Geodesic dome is a hemispherical thin shell structure (lattice-shell) based on geodesic polyhedron . In triangular elements domes are structurally rigid and the distribution of structural stresses throughout the structure, which makes geodesic domes able to withstand very high loads for their size.
History of Geodesic dome
The first geodesic dome was developed after World War I. The chief engineer of the optical company, Carl Zeiss, built a planetarium in this form. After that a small dome was first patented and built by Dykerhoff and Wydmann on the roof of the Zeiss factory in Jena, Germany. Even later the large dome, called the «Miracle of Jena», was opened to the public in July 1926.
Twenty years later Buckminster Fuller introduced the term «geodesic» from field experiments with artist Kenneth Snelson at Black Mountain College in 1948 and 1949. Although Fuller was not the first inventor, he is credited with popularizing the idea in the United States, for which he received U.S. Patent 2682235A, dated June 29, 1954. The oldest surviving dome built by Fuller himself is in Woods Hole, Massachusetts, and was built by students under his tutelage within three weeks in 1953.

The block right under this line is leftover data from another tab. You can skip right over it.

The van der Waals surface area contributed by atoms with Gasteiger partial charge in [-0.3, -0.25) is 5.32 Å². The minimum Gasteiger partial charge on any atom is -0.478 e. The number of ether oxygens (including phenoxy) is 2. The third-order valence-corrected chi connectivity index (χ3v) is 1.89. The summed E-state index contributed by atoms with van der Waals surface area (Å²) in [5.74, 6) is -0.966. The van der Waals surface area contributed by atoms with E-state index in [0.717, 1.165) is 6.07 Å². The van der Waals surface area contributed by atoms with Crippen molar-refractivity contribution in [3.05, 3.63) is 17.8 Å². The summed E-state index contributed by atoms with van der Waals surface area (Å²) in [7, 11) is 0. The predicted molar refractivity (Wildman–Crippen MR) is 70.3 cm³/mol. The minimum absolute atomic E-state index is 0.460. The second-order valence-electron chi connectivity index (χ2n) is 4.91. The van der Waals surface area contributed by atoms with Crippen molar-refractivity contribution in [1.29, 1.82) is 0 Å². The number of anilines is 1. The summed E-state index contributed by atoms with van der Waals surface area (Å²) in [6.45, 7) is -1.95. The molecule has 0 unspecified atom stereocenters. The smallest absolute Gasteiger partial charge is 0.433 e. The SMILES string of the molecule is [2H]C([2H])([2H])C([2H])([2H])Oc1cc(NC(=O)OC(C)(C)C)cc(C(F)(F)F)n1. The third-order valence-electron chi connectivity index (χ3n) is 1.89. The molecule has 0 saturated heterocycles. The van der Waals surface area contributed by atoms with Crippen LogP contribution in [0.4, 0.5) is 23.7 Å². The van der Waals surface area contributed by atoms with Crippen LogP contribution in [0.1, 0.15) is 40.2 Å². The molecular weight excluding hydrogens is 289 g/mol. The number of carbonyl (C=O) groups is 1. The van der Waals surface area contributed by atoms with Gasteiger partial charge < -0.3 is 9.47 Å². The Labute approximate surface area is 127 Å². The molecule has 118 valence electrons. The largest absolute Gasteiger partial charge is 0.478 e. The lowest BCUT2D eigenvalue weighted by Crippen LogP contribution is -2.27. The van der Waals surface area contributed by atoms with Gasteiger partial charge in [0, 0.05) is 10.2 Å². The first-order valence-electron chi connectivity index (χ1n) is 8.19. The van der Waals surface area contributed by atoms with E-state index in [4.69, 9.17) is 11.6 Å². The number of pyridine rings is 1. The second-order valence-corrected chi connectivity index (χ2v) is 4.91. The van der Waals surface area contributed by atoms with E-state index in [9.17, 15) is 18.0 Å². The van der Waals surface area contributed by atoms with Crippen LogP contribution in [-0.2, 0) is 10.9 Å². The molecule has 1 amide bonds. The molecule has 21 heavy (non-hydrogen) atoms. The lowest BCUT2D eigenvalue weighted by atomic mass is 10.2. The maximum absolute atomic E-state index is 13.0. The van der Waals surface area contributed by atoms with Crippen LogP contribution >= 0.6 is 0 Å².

Fuller liked the geodesic dome because it was extremely strong for its weight, its «omnitriangulated» surface provided an inherently stable structure, and because the sphere covers the largest volume with the smallest surface area.
Beginning in 1954 the U.S. Marines experimented with helicopter-delivered geodesic domes . A 30-foot geodesic dome made of wood and plastic was lifted and carried by helicopter at 50 knots without damage, resulting in a standard magnesium dome made by Magnesium Products of Milwaukee.
The dome was introduced to a wider audience as the pavilion for the 1964 New York World’s Fair, designed by Thomas S. Howard of Synergetics, Inc. This dome is now used as an aviary at Queens Zoo in Flushing Meadows Corona Park.
For the 1986 World’s Fair (Expo 86), the Buckminster Fuller inspired geodesic dome was designed by Expo chief architect Bruno Frerchi to serve as the fair’s exhibition center. Construction began in 1984 and was completed by early 1985. The dome and building now serve as a center for art, science and technology and were named «World of Science».
In 2000, the world’s first fully sustainable geodesic hotel dome, EcoCamp Patagonia, was built in Chilean Patagonia , opening the following year in 2001, the hotel dome design is key to resist the strong winds of the region and is based on the dwellings of the indigenous Cavescar people . Geodomes are also becoming popular as a place for glamping (glamorous camping)
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